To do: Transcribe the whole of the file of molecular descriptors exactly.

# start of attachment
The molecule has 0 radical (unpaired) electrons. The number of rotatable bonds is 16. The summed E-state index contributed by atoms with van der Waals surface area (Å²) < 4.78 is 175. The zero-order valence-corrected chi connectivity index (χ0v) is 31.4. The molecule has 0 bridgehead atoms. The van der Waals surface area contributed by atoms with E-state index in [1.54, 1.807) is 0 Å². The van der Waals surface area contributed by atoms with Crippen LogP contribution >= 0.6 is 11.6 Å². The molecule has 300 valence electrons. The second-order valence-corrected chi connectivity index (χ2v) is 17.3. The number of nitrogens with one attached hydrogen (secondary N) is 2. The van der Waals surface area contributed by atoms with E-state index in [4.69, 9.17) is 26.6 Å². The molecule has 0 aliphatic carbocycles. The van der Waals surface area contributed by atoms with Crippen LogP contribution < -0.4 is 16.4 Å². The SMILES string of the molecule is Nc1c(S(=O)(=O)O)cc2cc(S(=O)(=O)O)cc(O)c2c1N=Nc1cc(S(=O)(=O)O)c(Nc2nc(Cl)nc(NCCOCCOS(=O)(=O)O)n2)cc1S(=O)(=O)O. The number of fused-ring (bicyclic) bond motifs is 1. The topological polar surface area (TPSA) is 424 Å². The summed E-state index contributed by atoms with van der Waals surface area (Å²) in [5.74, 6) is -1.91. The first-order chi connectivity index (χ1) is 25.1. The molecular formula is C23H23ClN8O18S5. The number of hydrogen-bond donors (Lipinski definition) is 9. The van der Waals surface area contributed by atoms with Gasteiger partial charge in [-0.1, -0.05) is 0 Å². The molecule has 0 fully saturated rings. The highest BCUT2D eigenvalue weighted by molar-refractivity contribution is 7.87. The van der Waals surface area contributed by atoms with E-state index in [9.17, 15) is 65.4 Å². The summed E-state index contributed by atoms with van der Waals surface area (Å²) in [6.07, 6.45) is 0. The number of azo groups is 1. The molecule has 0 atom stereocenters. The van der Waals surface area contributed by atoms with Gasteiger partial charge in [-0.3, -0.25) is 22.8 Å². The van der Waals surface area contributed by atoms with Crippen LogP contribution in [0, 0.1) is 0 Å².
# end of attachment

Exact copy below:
The molecule has 0 radical (unpaired) electrons. The number of rotatable bonds is 16. The summed E-state index contributed by atoms with van der Waals surface area (Å²) < 4.78 is 175. The zero-order valence-corrected chi connectivity index (χ0v) is 31.4. The molecule has 0 bridgehead atoms. The van der Waals surface area contributed by atoms with E-state index in [1.54, 1.807) is 0 Å². The van der Waals surface area contributed by atoms with Crippen LogP contribution >= 0.6 is 11.6 Å². The molecule has 300 valence electrons. The second-order valence-corrected chi connectivity index (χ2v) is 17.3. The number of nitrogens with one attached hydrogen (secondary N) is 2. The van der Waals surface area contributed by atoms with E-state index in [4.69, 9.17) is 26.6 Å². The molecule has 0 aliphatic carbocycles. The van der Waals surface area contributed by atoms with Crippen LogP contribution < -0.4 is 16.4 Å². The SMILES string of the molecule is Nc1c(S(=O)(=O)O)cc2cc(S(=O)(=O)O)cc(O)c2c1N=Nc1cc(S(=O)(=O)O)c(Nc2nc(Cl)nc(NCCOCCOS(=O)(=O)O)n2)cc1S(=O)(=O)O. The number of fused-ring (bicyclic) bond motifs is 1. The topological polar surface area (TPSA) is 424 Å². The summed E-state index contributed by atoms with van der Waals surface area (Å²) in [5.74, 6) is -1.91. The first-order chi connectivity index (χ1) is 25.1. The molecular formula is C23H23ClN8O18S5. The number of hydrogen-bond donors (Lipinski definition) is 9. The van der Waals surface area contributed by atoms with Gasteiger partial charge in [-0.1, -0.05) is 0 Å². The molecule has 0 fully saturated rings. The highest BCUT2D eigenvalue weighted by molar-refractivity contribution is 7.87. The van der Waals surface area contributed by atoms with E-state index in [9.17, 15) is 65.4 Å². The summed E-state index contributed by atoms with van der Waals surface area (Å²) in [6.07, 6.45) is 0. The number of azo groups is 1. The molecule has 0 atom stereocenters. The van der Waals surface area contributed by atoms with Gasteiger partial charge in [-0.3, -0.25) is 22.8 Å². The van der Waals surface area contributed by atoms with Crippen LogP contribution in [0, 0.1) is 0 Å².